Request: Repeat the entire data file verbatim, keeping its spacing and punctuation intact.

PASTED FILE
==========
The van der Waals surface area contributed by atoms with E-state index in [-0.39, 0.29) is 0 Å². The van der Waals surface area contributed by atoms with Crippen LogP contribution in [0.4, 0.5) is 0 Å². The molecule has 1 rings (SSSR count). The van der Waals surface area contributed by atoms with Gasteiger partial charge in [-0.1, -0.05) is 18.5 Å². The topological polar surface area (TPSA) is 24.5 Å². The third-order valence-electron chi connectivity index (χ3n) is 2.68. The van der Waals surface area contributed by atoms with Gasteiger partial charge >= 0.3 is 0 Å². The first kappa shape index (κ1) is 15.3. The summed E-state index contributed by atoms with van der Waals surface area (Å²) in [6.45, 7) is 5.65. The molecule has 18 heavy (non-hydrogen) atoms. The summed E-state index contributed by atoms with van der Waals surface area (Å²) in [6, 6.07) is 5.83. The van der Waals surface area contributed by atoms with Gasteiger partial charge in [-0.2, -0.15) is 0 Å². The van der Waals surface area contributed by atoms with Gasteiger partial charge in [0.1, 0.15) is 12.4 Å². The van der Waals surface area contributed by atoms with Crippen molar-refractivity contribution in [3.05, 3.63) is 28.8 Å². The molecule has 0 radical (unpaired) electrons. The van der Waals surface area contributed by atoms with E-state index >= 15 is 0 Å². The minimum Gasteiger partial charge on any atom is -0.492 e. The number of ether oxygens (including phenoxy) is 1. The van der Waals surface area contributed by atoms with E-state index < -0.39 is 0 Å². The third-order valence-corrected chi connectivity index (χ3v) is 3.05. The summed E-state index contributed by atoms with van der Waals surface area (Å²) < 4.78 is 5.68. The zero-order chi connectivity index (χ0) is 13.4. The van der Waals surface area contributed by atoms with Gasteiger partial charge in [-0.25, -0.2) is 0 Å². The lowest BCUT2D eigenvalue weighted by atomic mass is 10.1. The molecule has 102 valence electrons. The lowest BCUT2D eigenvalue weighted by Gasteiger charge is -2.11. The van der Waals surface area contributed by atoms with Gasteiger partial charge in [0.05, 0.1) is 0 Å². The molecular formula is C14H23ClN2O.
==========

The van der Waals surface area contributed by atoms with E-state index in [-0.39, 0.29) is 0 Å². The van der Waals surface area contributed by atoms with Crippen LogP contribution in [0.4, 0.5) is 0 Å². The molecule has 1 rings (SSSR count). The van der Waals surface area contributed by atoms with Gasteiger partial charge in [-0.1, -0.05) is 18.5 Å². The topological polar surface area (TPSA) is 24.5 Å². The third-order valence-electron chi connectivity index (χ3n) is 2.68. The van der Waals surface area contributed by atoms with Gasteiger partial charge >= 0.3 is 0 Å². The first kappa shape index (κ1) is 15.3. The summed E-state index contributed by atoms with van der Waals surface area (Å²) in [6.45, 7) is 5.65. The molecule has 18 heavy (non-hydrogen) atoms. The summed E-state index contributed by atoms with van der Waals surface area (Å²) in [6, 6.07) is 5.83. The van der Waals surface area contributed by atoms with Gasteiger partial charge in [-0.2, -0.15) is 0 Å². The van der Waals surface area contributed by atoms with Gasteiger partial charge in [0.1, 0.15) is 12.4 Å². The van der Waals surface area contributed by atoms with Crippen molar-refractivity contribution in [3.05, 3.63) is 28.8 Å². The molecule has 0 radical (unpaired) electrons. The van der Waals surface area contributed by atoms with E-state index >= 15 is 0 Å². The minimum Gasteiger partial charge on any atom is -0.492 e. The number of ether oxygens (including phenoxy) is 1. The van der Waals surface area contributed by atoms with E-state index < -0.39 is 0 Å². The third-order valence-corrected chi connectivity index (χ3v) is 3.05. The summed E-state index contributed by atoms with van der Waals surface area (Å²) < 4.78 is 5.68. The zero-order chi connectivity index (χ0) is 13.4. The van der Waals surface area contributed by atoms with Gasteiger partial charge in [-0.25, -0.2) is 0 Å². The lowest BCUT2D eigenvalue weighted by atomic mass is 10.1. The molecule has 102 valence electrons. The lowest BCUT2D eigenvalue weighted by Gasteiger charge is -2.11. The van der Waals surface area contributed by atoms with Gasteiger partial charge in [0.05, 0.1) is 0 Å². The molecular formula is C14H23ClN2O.